Above is an image of my Nikon D4 sensor before it was cleaned with the Sensor Gel Stick. As you can see, it was quite dirty. There are huge chunks of dust on the sensor and some of these were also oil spots. Click on this image to see a larger high-resolution version. For a note on how I created these images showing the dust spots on the sensor, please read the last few paragraphs of this blog post.

As you can see in the above image, after one cleaning 99% of the dust was removed from the D4's sensor. There are still a few dust spots on the sensor but for a 20-second cleaning this is phenomenal. The last few remaining dust spots were removed with a second targeted cleaning with the Sensor Gel Stick. Click on the image to see a higher resolution version of this image. For a note on how I created these images showing the dust spots on the sensor, please read the last few paragraphs of this blog post.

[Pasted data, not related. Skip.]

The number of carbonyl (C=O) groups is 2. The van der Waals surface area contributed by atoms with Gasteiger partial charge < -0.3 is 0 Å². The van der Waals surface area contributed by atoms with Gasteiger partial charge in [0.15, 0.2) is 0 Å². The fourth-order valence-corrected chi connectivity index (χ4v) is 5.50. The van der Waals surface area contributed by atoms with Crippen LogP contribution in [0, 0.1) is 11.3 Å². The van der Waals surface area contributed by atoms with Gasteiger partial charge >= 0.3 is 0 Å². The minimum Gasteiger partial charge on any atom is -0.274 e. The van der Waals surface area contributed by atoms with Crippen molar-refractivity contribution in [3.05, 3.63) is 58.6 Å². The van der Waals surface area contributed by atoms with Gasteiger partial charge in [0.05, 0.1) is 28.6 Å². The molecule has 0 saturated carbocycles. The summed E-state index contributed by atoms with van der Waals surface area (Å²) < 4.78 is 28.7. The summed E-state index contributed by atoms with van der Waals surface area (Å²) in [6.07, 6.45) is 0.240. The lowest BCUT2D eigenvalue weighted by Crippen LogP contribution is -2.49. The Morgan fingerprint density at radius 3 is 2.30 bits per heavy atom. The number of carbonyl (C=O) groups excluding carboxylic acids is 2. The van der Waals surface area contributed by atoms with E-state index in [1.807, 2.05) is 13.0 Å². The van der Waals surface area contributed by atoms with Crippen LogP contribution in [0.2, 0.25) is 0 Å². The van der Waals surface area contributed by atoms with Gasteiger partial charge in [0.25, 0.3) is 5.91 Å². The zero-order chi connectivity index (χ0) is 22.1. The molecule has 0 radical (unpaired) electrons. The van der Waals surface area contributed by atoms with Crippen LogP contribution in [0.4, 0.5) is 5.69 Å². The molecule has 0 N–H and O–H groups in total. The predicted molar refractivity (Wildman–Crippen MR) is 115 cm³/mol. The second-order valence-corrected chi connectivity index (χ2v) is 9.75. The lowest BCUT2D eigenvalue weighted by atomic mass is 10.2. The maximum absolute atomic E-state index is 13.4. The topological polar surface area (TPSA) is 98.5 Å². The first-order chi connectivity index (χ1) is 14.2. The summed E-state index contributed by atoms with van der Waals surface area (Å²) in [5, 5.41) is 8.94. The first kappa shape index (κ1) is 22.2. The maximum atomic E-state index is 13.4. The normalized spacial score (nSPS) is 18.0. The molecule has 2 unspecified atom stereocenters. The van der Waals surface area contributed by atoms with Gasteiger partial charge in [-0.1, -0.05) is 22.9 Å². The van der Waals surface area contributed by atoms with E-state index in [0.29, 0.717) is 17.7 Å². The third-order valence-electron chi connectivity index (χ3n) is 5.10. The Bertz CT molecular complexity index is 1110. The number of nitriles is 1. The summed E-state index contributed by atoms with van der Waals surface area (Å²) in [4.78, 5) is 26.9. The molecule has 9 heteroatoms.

As you can see, with one 20-second cleaning the Sensor Gel Stick removed almost all of the dust spots (that were huge I might add) on my Nikon D4’s sensor. There were still a few small dust spots on the sensor after this first cleaning but those were easily removed with another cleaning, where I targeted those areas specifically. Just to be clear here, the cleaning time to get my sensor this clean was less than one-minute. With previous dry or wet cleaning options (as described above) it would easily take 15 minutes or longer to clean my sensor – and that is the best case scenario. With the D4 and D800, I would rarely get the sensor clean with one cleaning using my old wet and dry methods. Another great thing about the Sensor Gel Stick, aside from how well it works, is that it is very difficult to drag oils out onto the sensor because it can’t really get into those areas in the first place. It can also remove oils as well as dust so it has you covered even if you do somehow get oil on your sensor.